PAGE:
Amazon Aims to Kindle Interest in E-Books
Amazon, the e-tail giant with thick roots in the sale of physical books, will reportedly make a push into the hardware space with the release of Kindle, a new e-book reader. Amazon has apparently secured a deal with Sprint to give Kindle the ability to access the retailer's site anywhere via the EVDO network. E-books are just part of Amazon's clear push into digital media sales.
Online super retailer Amazon.com plans to launch an electronic book reader in New York on Monday, according to reports from Cnet. The Kindle, the first hardware device created by the online seller, will include WiFi functionality to allow users to connect directly with Amazon's e-book store, from which they can purchase new books.
The device, which will reportedly sell for US$399, was made possible through a variety of deals, including a reported deal with Sprint for access to its EVDO (Evolution-Data Optimized) high-speed wireless data service. Targeted at the road warrior contingent and business-related travelers, the Kindle will give readers a download of the digital editions of The New York Times and The Wall Street Journal every morning.
Another 50 to 100 newspaper publishers have also signed on to put their electronic editions on the reader as well.
Tech news blog Gizmodo also broke news of the upcoming reader. In addition to reading e-books, users will also be able to use the Kindle to send e-mail. E-book downloads will reportedly last a scant two minutes, and the reader will also support audiobooks and feature a headphone jack. For reading at night, the Kindle has an external arm with a lamp.
Digital Content King
Amazon's new e-book offerings and reader are just the latest move from the retailer into the digital content space. In September 2006, Amazon launched its own video download store, Unbox. Just two months ago, the site -- which makes about 60 percent of its revenues from book sales -- debuted its own DRM-free music download store.
"It's very consistent. They are becoming the purveyor of digital media overall, not just hard copy versions, not just books, CDs and DVDs, but now all sorts of digital media," Richard Shim, an IDC analyst, told TechNewsWorld.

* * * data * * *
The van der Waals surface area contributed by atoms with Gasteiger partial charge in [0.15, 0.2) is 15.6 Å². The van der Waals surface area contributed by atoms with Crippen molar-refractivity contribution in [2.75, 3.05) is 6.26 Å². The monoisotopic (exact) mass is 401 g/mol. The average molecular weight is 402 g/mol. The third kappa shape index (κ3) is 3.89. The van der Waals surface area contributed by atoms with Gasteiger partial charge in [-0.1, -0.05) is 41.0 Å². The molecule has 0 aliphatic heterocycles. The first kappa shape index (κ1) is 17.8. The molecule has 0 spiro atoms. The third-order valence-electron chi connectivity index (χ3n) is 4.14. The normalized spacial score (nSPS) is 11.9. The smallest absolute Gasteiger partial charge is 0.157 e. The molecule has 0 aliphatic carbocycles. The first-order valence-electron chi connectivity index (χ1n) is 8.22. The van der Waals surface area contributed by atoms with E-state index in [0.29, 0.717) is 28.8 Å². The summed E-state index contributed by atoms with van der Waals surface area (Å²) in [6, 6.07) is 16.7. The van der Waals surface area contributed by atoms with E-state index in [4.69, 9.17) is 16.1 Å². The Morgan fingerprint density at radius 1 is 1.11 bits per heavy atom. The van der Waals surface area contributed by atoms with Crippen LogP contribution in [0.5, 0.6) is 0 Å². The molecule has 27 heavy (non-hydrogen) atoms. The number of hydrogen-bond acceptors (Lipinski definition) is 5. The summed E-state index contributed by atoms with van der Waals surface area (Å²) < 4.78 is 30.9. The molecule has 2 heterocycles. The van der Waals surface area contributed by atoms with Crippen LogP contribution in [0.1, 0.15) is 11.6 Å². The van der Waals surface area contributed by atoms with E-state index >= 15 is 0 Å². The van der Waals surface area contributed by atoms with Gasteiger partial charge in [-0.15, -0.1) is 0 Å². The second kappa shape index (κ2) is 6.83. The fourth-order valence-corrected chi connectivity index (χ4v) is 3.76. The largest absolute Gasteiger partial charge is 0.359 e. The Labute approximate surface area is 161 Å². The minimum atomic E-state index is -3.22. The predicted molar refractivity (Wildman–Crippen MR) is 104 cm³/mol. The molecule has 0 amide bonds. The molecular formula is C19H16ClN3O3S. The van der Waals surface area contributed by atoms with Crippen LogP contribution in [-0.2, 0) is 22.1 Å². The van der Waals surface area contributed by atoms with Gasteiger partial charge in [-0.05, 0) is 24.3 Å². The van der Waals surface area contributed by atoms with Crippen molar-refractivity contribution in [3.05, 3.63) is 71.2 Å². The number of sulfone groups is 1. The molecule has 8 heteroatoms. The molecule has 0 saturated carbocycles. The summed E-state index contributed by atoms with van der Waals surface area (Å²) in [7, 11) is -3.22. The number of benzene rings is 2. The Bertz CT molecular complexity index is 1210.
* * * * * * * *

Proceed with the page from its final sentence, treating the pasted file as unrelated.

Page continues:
Better Than a Book?
Electronic books and their companion devices have been on the market since the Internet boom of the late 1990s. However, as with many products to come out of those heady days when venture capital-backed visionaries ran amok, e-books have not exactly taken off.
"About seven to 10 years ago there was a lot of hype around these e-books, and the reality was that the hardware wasn't ready, and there certainly wasn't a service that was ready. So the category got written off as a failure. Now we're at the point -- at least from a technology standpoint -- where the readers have gotten a lot better," Shim explained.
Screens on the devices are now a lot easier to read, they are a lot smaller and the batteries last much longer. The readers can also store a lot more content, including several books, a couple of magazines and a bunch of newspapers, freeing users from having to lug all that around.
"So from a hardware perspective the industry is there. The question is whether the service that compliments the device is ready. It's kind of like having the iPod without iTunes," he continued.
"It's an interesting idea, and the idea is compelling enough that a lot of people have tried it, but it never really seems to find a fit with consumers," John Barrett, director of research at Parks Associates, told TechNewsWorld.
The problem is that e-books do not make for a better reading experience, Barrett pointed out.
"When you sit down in your chair and you've got your book and a cup of coffee or tea, that's a big part of why people read books -- that whole kind of feeling. And I'm not sure it's quite the same when you have a little screen," he explained.